Arriving in Exeter, a southern England city, counting almost 2000 years of history, the first thing a curious visitor needs to do on a crisp winter’s morning is find a coffee shop and defrost those fingertips…
And she is in luck.
It turns out Exeter has a bustling cafe scene, whether you prefer coffee made by one of the numerous franchise cafes or want to explore what the independents have to offer.
This curious visitor finds that it’s too cold to be wandering around in an unknown city, looking for a proper coffee, so she dashes into the very first place on her way…
It turns out she ends up in a small independent place March Coffee brewing excellent coffee and serving some wickedly delicious doughnuts…
…the frozen visitor ends up having a doughnut (!) after many years of not even looking the direction of this type of food…
With doughnut filling varieties that change every week, plus some healthy cake and savory dish choices on the menu, March Coffee seems to attract a motley crowd of coffee+cake types as well as healthy food enthusiasts.
Another independent coffee house you might find yourself going back to is a tiny little place called ‘Devon Coffee‘, squeezed between a jeweller’s and a tailor’s.
Like their colleagues in March Coffee, this crowd serves delicious, well-prepared coffee and some cakes to die for…
…their banana and peanut butter bread will keep calling your name for a long time after the first taste…
Warmed up and fingers defrosted, the next stop on the agenda is Exeter’s main attraction, the jewel in the city’s crown – Exeter Cathedral.
It certainly is a must-see place, not only because of its architectural significance but also because the origins of Exeter city truly lie in this area.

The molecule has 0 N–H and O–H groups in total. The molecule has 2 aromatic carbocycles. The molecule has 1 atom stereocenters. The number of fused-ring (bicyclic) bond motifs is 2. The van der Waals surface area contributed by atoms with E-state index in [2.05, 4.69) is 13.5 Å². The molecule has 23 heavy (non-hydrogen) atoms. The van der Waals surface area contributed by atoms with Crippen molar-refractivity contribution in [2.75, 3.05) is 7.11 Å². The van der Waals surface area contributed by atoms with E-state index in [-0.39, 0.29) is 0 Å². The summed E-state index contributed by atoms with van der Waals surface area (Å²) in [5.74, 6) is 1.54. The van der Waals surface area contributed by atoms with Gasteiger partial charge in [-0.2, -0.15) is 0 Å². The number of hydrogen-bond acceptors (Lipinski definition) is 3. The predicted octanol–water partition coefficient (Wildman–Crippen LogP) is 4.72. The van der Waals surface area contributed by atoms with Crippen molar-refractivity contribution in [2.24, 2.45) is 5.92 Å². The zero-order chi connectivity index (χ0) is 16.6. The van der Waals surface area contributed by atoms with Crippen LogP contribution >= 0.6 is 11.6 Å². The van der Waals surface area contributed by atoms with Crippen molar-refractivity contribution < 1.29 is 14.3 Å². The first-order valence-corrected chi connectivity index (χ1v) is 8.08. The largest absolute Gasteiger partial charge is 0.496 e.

Built and rebuilt a number of times, Exeter Cathedral has features dating back to the 11th century while the facade and the interior are some of the finest examples of the Decorated Gothic style in the country.
Did you know that the cathedral vault (or ceiling) is approx 96 metres long, which makes it the longest continuous Medieval stone vault in the world?
Exeter Cathedral had its own cat whose job was to prevent mice from eating through bell ropes. Here’s an ancient door with a cat hole. The cat was paid for the job he did.
While from the outside Exeter Cathedral looks beautiful with numerous ornaments carved out from sandy coloured stone, it turns out this is not how it used to look.
Much like in the ancient Greece or Rome, the sculptures adorning the facade of Exeter cathedral were painted in various colours, so the effect must have been even more spectacular for those who came to visit Exeter’s holy place.
If you have time, don’t miss the guided tour of Exeter Cathedral. The tour is free to attend, although the entrance to the cathedral is paid, whether you take the tour or not.
The Cathedral and the surrounding area are the true historic heart of the city – there used to be a place of worship in this location even in Roman times.
FREE Red Coat Guided Tours
If you are one of those people who love exploring places they visit thoroughly – history, architecture, and all, then before you plan your trip to Exeter, check out City Council website HERE
You’ll find that there are FREE daily tours of the city run by Red Coat Volunteers focusing on different aspects of Exeter’s history and life.
All tours start at the front door of Exeter’s cathedral and are a truly great way to get acquainted with this fascinating Devon city.
For example, on one of the tours, this curious visitor found out that Exeter used to be a hugely important centre for wool making industry for a long long time. And the majority of city dwellers were employed in the industry.